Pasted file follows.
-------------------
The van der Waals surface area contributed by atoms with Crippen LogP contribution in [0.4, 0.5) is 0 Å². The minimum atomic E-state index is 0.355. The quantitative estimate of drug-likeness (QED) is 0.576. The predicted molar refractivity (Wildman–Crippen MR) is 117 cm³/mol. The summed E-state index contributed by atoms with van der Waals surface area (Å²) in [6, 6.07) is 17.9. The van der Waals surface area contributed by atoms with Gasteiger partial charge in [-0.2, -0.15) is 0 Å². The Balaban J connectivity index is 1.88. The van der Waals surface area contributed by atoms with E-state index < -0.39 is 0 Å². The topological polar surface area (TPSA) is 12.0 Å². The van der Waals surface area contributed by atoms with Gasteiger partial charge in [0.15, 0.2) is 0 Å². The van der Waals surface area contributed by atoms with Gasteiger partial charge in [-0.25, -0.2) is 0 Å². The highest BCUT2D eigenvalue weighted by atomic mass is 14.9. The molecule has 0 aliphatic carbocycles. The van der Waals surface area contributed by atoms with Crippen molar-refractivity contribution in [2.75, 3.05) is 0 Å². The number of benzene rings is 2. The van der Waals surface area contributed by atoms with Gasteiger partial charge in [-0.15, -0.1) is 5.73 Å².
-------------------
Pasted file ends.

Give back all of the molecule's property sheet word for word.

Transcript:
The van der Waals surface area contributed by atoms with Crippen LogP contribution in [0.4, 0.5) is 0 Å². The minimum atomic E-state index is 0.355. The quantitative estimate of drug-likeness (QED) is 0.576. The predicted molar refractivity (Wildman–Crippen MR) is 117 cm³/mol. The summed E-state index contributed by atoms with van der Waals surface area (Å²) in [6, 6.07) is 17.9. The van der Waals surface area contributed by atoms with Gasteiger partial charge in [-0.2, -0.15) is 0 Å². The Balaban J connectivity index is 1.88. The van der Waals surface area contributed by atoms with E-state index < -0.39 is 0 Å². The topological polar surface area (TPSA) is 12.0 Å². The van der Waals surface area contributed by atoms with Gasteiger partial charge in [0.15, 0.2) is 0 Å². The van der Waals surface area contributed by atoms with Gasteiger partial charge in [-0.25, -0.2) is 0 Å². The highest BCUT2D eigenvalue weighted by atomic mass is 14.9. The molecule has 0 aliphatic carbocycles. The van der Waals surface area contributed by atoms with Crippen molar-refractivity contribution in [2.75, 3.05) is 0 Å². The number of benzene rings is 2. The van der Waals surface area contributed by atoms with Gasteiger partial charge in [-0.15, -0.1) is 5.73 Å².